Debate Magazine

Between Some Rocks and a Hard Place.

Posted on the 13 March 2014 by Markwadsworth @Mark_Wadsworth
From The Western Daily Press:
A plan to build thousands of new homes for soldiers returning from Germany could have to be changed – because they will be built on the horizon where the sun rises on summer solstice at Stonehenge.
The Ministry of Defence said they were ‘aware of the issues’ and were organising a meeting with experts on the stones.
Last night there were growing calls for the particular site, on a 100-year-old airfield at Larkhill in Wiltshire, to be discounted from the plans to house 4,000 soldiers and their families returning from bases in Germany.

Between some rocks and a hard place.
Yes of course, it would be cultural vandalism to actually block the sunrise, but we can safely assume that Homeys in that area would violently oppose any new homes being built within miles of anywhere. But in principle, why not build a lot more homes a respectful distance away from Stonehenge?
A good counter-example springs to mind here:
What is so pleasantly surprising about Rome is that ancient Roman structures are dotted among what is otherwise a perfectly normal large European/Mediterranean city. And it must be nice to live in a flat or work in an office from which you can see the Parthenon, the Colosseum or whatever charming little jumble of excavated ruins happens to be just off a busy roundabout.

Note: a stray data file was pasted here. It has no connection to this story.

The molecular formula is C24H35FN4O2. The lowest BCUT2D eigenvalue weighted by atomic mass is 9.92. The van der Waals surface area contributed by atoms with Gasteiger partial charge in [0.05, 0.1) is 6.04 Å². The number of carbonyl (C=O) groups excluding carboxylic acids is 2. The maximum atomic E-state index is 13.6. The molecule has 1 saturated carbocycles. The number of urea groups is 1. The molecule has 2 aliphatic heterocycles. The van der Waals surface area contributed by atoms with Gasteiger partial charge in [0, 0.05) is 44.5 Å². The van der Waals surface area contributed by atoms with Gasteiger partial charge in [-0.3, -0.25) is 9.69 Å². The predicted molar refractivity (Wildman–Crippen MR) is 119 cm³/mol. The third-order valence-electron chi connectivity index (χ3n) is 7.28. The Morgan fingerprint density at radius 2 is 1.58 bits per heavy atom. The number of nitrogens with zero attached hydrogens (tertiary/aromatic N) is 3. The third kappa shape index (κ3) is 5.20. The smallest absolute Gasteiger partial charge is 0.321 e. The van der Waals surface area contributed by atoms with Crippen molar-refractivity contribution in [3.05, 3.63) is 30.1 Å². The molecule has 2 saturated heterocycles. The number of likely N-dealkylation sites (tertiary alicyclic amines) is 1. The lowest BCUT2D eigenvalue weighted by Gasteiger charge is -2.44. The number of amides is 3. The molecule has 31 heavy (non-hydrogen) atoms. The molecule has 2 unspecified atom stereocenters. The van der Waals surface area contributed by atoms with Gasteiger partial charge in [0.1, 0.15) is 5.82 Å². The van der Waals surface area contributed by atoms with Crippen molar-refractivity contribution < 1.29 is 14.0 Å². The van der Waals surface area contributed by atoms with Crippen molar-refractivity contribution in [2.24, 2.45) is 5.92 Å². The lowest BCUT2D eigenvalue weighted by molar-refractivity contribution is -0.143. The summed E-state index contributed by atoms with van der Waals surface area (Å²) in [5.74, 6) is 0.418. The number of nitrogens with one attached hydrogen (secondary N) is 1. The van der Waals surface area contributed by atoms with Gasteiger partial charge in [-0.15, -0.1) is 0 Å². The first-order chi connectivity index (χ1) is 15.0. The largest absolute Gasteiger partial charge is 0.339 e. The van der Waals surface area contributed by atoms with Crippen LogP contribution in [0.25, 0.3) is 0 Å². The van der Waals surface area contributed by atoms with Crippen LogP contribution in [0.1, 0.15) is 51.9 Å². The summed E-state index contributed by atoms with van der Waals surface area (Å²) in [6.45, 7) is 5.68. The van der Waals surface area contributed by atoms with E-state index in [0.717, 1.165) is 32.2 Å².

Between some rocks and a hard place.
These things were built in the center of their civilisation, just as Stonehenge was. The Roman ruins are still in the center and you'll happily interrupt your journey to spend ten minutes having a nose round, but Stonehenge is just a sorry little bunch of rocks a few hundred yards off the A30. Some motorists might make an impromptu break and go and have a look but most drive straight past.
My delight at seeing these random bits of old Roman stonework (which might all be faked, I'm no archaeologist) were in no way diminished by the fact that thousands of people pass them every hour of the day; even if Stonehenge (which in turn was re-assembled during the 19th and 20th centuries on the basis of good guesswork) ended up in the middle of a large park in the middle of a medium sized town, people would still visit it, wouldn't they? In fact, probably more people would visit it.

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